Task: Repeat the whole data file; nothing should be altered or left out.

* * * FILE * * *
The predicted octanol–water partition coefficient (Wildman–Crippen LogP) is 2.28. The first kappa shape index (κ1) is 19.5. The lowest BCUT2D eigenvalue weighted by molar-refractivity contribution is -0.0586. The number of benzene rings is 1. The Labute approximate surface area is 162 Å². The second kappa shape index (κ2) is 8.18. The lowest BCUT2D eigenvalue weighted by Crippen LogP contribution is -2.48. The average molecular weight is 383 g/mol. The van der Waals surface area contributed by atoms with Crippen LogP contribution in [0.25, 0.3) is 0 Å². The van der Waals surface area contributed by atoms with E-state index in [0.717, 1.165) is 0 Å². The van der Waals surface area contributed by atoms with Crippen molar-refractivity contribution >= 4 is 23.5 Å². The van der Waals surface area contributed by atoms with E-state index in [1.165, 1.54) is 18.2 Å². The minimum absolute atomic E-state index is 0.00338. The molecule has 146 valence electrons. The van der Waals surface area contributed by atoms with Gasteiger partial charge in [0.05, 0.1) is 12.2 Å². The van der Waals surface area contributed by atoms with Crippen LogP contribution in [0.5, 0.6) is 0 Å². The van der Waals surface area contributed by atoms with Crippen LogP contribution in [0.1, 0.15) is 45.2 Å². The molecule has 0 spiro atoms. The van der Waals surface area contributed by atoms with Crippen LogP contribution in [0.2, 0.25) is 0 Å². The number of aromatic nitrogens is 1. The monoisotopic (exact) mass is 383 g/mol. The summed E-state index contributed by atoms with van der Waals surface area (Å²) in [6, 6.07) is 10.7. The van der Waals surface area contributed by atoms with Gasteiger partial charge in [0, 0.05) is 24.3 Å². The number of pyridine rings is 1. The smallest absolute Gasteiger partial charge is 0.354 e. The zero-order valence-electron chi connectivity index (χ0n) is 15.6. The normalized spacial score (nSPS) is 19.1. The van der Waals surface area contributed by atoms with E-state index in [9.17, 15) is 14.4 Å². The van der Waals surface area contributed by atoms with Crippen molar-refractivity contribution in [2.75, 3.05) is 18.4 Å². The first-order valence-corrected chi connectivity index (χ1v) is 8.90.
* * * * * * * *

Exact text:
The predicted octanol–water partition coefficient (Wildman–Crippen LogP) is 2.28. The first kappa shape index (κ1) is 19.5. The lowest BCUT2D eigenvalue weighted by molar-refractivity contribution is -0.0586. The number of benzene rings is 1. The Labute approximate surface area is 162 Å². The second kappa shape index (κ2) is 8.18. The lowest BCUT2D eigenvalue weighted by Crippen LogP contribution is -2.48. The average molecular weight is 383 g/mol. The van der Waals surface area contributed by atoms with Crippen LogP contribution in [0.25, 0.3) is 0 Å². The van der Waals surface area contributed by atoms with E-state index in [0.717, 1.165) is 0 Å². The van der Waals surface area contributed by atoms with Crippen molar-refractivity contribution >= 4 is 23.5 Å². The van der Waals surface area contributed by atoms with E-state index in [1.165, 1.54) is 18.2 Å². The minimum absolute atomic E-state index is 0.00338. The molecule has 146 valence electrons. The van der Waals surface area contributed by atoms with Gasteiger partial charge in [0.05, 0.1) is 12.2 Å². The van der Waals surface area contributed by atoms with Crippen LogP contribution in [0.5, 0.6) is 0 Å². The van der Waals surface area contributed by atoms with Crippen LogP contribution in [0.1, 0.15) is 45.2 Å². The molecule has 0 spiro atoms. The van der Waals surface area contributed by atoms with Crippen LogP contribution in [0.2, 0.25) is 0 Å². The number of aromatic nitrogens is 1. The monoisotopic (exact) mass is 383 g/mol. The summed E-state index contributed by atoms with van der Waals surface area (Å²) in [6, 6.07) is 10.7. The van der Waals surface area contributed by atoms with Gasteiger partial charge in [0, 0.05) is 24.3 Å². The number of pyridine rings is 1. The smallest absolute Gasteiger partial charge is 0.354 e. The zero-order valence-electron chi connectivity index (χ0n) is 15.6. The normalized spacial score (nSPS) is 19.1. The van der Waals surface area contributed by atoms with E-state index in [9.17, 15) is 14.4 Å². The van der Waals surface area contributed by atoms with Crippen molar-refractivity contribution in [2.75, 3.05) is 18.4 Å². The first-order valence-corrected chi connectivity index (χ1v) is 8.90.